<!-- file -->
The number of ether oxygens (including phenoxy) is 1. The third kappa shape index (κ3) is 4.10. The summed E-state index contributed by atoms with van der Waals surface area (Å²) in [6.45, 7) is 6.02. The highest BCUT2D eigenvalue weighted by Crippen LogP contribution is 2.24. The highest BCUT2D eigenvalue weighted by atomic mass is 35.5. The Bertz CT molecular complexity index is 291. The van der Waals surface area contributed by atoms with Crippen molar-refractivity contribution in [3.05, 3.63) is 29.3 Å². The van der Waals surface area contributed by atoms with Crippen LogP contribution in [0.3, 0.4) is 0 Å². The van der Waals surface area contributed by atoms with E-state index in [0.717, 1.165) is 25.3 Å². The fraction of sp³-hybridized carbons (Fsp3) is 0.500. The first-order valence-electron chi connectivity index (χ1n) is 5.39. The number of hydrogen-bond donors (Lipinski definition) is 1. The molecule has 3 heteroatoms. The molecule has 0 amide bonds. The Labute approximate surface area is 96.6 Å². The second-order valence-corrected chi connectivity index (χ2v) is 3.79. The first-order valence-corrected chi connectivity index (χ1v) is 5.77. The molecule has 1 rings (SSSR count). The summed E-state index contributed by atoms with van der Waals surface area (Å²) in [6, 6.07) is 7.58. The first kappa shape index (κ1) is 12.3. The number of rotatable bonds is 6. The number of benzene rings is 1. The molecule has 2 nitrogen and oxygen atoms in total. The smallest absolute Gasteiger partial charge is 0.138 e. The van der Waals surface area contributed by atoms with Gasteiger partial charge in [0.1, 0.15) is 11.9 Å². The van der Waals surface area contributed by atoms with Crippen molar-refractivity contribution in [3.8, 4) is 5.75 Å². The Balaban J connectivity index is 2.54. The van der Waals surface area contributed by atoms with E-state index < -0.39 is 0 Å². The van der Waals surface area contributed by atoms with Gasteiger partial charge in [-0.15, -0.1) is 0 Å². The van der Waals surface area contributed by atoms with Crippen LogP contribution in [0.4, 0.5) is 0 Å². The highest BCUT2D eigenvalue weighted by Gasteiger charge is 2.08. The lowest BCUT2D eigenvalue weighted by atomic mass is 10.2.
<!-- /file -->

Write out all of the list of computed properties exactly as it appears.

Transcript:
The number of ether oxygens (including phenoxy) is 1. The third kappa shape index (κ3) is 4.10. The summed E-state index contributed by atoms with van der Waals surface area (Å²) in [6.45, 7) is 6.02. The highest BCUT2D eigenvalue weighted by Crippen LogP contribution is 2.24. The highest BCUT2D eigenvalue weighted by atomic mass is 35.5. The Bertz CT molecular complexity index is 291. The van der Waals surface area contributed by atoms with Crippen molar-refractivity contribution in [3.05, 3.63) is 29.3 Å². The van der Waals surface area contributed by atoms with Crippen LogP contribution in [0.3, 0.4) is 0 Å². The van der Waals surface area contributed by atoms with E-state index in [0.717, 1.165) is 25.3 Å². The fraction of sp³-hybridized carbons (Fsp3) is 0.500. The first-order valence-electron chi connectivity index (χ1n) is 5.39. The number of hydrogen-bond donors (Lipinski definition) is 1. The molecule has 3 heteroatoms. The molecule has 0 amide bonds. The Labute approximate surface area is 96.6 Å². The second-order valence-corrected chi connectivity index (χ2v) is 3.79. The first-order valence-corrected chi connectivity index (χ1v) is 5.77. The molecule has 1 rings (SSSR count). The summed E-state index contributed by atoms with van der Waals surface area (Å²) in [6, 6.07) is 7.58. The first kappa shape index (κ1) is 12.3. The number of rotatable bonds is 6. The number of benzene rings is 1. The molecule has 2 nitrogen and oxygen atoms in total. The smallest absolute Gasteiger partial charge is 0.138 e. The van der Waals surface area contributed by atoms with Gasteiger partial charge in [0.1, 0.15) is 11.9 Å². The van der Waals surface area contributed by atoms with Crippen molar-refractivity contribution in [3.8, 4) is 5.75 Å². The Balaban J connectivity index is 2.54. The van der Waals surface area contributed by atoms with E-state index < -0.39 is 0 Å². The van der Waals surface area contributed by atoms with Gasteiger partial charge in [-0.15, -0.1) is 0 Å². The van der Waals surface area contributed by atoms with Crippen LogP contribution in [0.4, 0.5) is 0 Å². The highest BCUT2D eigenvalue weighted by Gasteiger charge is 2.08. The lowest BCUT2D eigenvalue weighted by atomic mass is 10.2.